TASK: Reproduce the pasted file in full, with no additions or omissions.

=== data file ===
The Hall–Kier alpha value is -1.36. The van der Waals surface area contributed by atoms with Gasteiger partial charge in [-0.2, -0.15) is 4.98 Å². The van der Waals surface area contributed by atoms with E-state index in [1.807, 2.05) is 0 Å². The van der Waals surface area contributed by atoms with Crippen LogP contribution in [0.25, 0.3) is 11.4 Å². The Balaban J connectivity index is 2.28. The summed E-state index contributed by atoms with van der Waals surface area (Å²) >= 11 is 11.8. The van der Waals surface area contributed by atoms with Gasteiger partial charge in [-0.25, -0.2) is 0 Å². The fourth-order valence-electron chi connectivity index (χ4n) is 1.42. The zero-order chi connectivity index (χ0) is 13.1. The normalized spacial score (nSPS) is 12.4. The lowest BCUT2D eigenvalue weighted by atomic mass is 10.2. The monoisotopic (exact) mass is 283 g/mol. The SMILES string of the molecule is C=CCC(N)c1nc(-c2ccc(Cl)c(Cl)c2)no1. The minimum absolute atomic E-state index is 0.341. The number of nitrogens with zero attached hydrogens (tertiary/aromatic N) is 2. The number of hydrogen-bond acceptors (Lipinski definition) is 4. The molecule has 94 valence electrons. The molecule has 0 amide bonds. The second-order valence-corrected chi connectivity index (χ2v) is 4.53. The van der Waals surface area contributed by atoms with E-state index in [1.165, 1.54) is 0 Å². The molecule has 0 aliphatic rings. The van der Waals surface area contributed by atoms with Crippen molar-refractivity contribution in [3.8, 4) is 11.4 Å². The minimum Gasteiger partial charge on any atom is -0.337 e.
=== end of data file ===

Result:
The Hall–Kier alpha value is -1.36. The van der Waals surface area contributed by atoms with Gasteiger partial charge in [-0.2, -0.15) is 4.98 Å². The van der Waals surface area contributed by atoms with E-state index in [1.807, 2.05) is 0 Å². The van der Waals surface area contributed by atoms with Crippen LogP contribution in [0.25, 0.3) is 11.4 Å². The Balaban J connectivity index is 2.28. The summed E-state index contributed by atoms with van der Waals surface area (Å²) >= 11 is 11.8. The van der Waals surface area contributed by atoms with Gasteiger partial charge in [-0.25, -0.2) is 0 Å². The fourth-order valence-electron chi connectivity index (χ4n) is 1.42. The zero-order chi connectivity index (χ0) is 13.1. The normalized spacial score (nSPS) is 12.4. The lowest BCUT2D eigenvalue weighted by atomic mass is 10.2. The monoisotopic (exact) mass is 283 g/mol. The SMILES string of the molecule is C=CCC(N)c1nc(-c2ccc(Cl)c(Cl)c2)no1. The minimum absolute atomic E-state index is 0.341. The number of nitrogens with zero attached hydrogens (tertiary/aromatic N) is 2. The number of hydrogen-bond acceptors (Lipinski definition) is 4. The molecule has 94 valence electrons. The molecule has 0 amide bonds. The second-order valence-corrected chi connectivity index (χ2v) is 4.53. The van der Waals surface area contributed by atoms with E-state index in [1.165, 1.54) is 0 Å². The molecule has 0 aliphatic rings. The van der Waals surface area contributed by atoms with Crippen molar-refractivity contribution in [3.8, 4) is 11.4 Å². The minimum Gasteiger partial charge on any atom is -0.337 e.